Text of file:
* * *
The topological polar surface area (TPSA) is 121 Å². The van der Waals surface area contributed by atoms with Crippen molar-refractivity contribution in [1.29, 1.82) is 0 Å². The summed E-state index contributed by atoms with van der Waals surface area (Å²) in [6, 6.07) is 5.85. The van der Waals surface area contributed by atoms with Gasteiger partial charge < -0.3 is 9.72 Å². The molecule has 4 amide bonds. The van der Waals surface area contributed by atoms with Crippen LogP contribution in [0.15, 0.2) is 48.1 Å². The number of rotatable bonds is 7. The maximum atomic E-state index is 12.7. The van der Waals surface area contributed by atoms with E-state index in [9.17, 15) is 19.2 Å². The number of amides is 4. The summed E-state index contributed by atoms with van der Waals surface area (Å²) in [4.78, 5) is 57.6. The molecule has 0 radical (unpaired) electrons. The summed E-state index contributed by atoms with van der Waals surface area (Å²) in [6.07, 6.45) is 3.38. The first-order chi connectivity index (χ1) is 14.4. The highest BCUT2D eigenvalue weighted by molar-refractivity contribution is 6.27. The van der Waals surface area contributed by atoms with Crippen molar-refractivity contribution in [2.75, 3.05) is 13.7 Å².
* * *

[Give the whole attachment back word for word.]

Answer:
The topological polar surface area (TPSA) is 121 Å². The van der Waals surface area contributed by atoms with Crippen molar-refractivity contribution in [1.29, 1.82) is 0 Å². The summed E-state index contributed by atoms with van der Waals surface area (Å²) in [6, 6.07) is 5.85. The van der Waals surface area contributed by atoms with Gasteiger partial charge < -0.3 is 9.72 Å². The molecule has 4 amide bonds. The van der Waals surface area contributed by atoms with Crippen LogP contribution in [0.15, 0.2) is 48.1 Å². The number of rotatable bonds is 7. The maximum atomic E-state index is 12.7. The van der Waals surface area contributed by atoms with E-state index in [9.17, 15) is 19.2 Å². The number of amides is 4. The summed E-state index contributed by atoms with van der Waals surface area (Å²) in [4.78, 5) is 57.6. The molecule has 0 radical (unpaired) electrons. The summed E-state index contributed by atoms with van der Waals surface area (Å²) in [6.07, 6.45) is 3.38. The first-order chi connectivity index (χ1) is 14.4. The highest BCUT2D eigenvalue weighted by molar-refractivity contribution is 6.27. The van der Waals surface area contributed by atoms with Crippen molar-refractivity contribution in [2.75, 3.05) is 13.7 Å².